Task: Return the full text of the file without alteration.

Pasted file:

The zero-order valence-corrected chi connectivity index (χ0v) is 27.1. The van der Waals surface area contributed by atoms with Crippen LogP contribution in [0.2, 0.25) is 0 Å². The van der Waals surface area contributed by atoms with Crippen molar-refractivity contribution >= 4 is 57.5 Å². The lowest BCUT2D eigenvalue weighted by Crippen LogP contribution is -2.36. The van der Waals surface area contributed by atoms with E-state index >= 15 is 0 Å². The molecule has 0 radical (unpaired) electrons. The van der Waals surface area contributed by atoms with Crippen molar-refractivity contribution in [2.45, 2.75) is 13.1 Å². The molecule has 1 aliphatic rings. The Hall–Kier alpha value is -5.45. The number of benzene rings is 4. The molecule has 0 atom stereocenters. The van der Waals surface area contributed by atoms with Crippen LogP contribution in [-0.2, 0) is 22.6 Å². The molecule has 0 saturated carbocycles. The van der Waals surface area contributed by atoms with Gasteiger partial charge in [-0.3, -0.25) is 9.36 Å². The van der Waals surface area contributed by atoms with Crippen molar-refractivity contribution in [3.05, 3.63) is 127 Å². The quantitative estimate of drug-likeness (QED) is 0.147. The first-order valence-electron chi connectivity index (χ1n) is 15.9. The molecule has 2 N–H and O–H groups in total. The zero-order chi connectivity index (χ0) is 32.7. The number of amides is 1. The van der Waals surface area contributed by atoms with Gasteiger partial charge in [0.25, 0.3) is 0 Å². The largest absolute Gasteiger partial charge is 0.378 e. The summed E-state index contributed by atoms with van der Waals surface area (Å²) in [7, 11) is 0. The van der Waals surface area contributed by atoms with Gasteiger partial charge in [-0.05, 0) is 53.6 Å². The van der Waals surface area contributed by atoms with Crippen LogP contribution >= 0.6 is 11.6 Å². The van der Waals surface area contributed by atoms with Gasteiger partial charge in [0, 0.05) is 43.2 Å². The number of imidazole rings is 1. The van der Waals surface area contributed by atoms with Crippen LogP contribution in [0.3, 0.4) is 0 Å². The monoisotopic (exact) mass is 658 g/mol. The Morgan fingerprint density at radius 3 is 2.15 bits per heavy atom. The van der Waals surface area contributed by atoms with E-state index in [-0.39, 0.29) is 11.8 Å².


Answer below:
The zero-order valence-corrected chi connectivity index (χ0v) is 27.1. The van der Waals surface area contributed by atoms with Crippen LogP contribution in [0.2, 0.25) is 0 Å². The van der Waals surface area contributed by atoms with Crippen molar-refractivity contribution >= 4 is 57.5 Å². The lowest BCUT2D eigenvalue weighted by Crippen LogP contribution is -2.36. The van der Waals surface area contributed by atoms with E-state index >= 15 is 0 Å². The molecule has 0 radical (unpaired) electrons. The van der Waals surface area contributed by atoms with Crippen molar-refractivity contribution in [2.45, 2.75) is 13.1 Å². The molecule has 1 aliphatic rings. The Hall–Kier alpha value is -5.45. The number of benzene rings is 4. The molecule has 0 atom stereocenters. The van der Waals surface area contributed by atoms with Crippen LogP contribution in [-0.2, 0) is 22.6 Å². The molecule has 0 saturated carbocycles. The van der Waals surface area contributed by atoms with Gasteiger partial charge in [-0.3, -0.25) is 9.36 Å². The van der Waals surface area contributed by atoms with Crippen molar-refractivity contribution in [3.05, 3.63) is 127 Å². The quantitative estimate of drug-likeness (QED) is 0.147. The first-order valence-electron chi connectivity index (χ1n) is 15.9. The molecule has 2 N–H and O–H groups in total. The zero-order chi connectivity index (χ0) is 32.7. The number of amides is 1. The van der Waals surface area contributed by atoms with Gasteiger partial charge in [0.25, 0.3) is 0 Å². The largest absolute Gasteiger partial charge is 0.378 e. The summed E-state index contributed by atoms with van der Waals surface area (Å²) in [7, 11) is 0. The van der Waals surface area contributed by atoms with Gasteiger partial charge in [-0.05, 0) is 53.6 Å². The van der Waals surface area contributed by atoms with Crippen LogP contribution >= 0.6 is 11.6 Å². The van der Waals surface area contributed by atoms with Gasteiger partial charge in [0, 0.05) is 43.2 Å². The number of imidazole rings is 1. The van der Waals surface area contributed by atoms with Crippen LogP contribution in [0.3, 0.4) is 0 Å². The monoisotopic (exact) mass is 658 g/mol. The Morgan fingerprint density at radius 3 is 2.15 bits per heavy atom. The van der Waals surface area contributed by atoms with E-state index in [-0.39, 0.29) is 11.8 Å².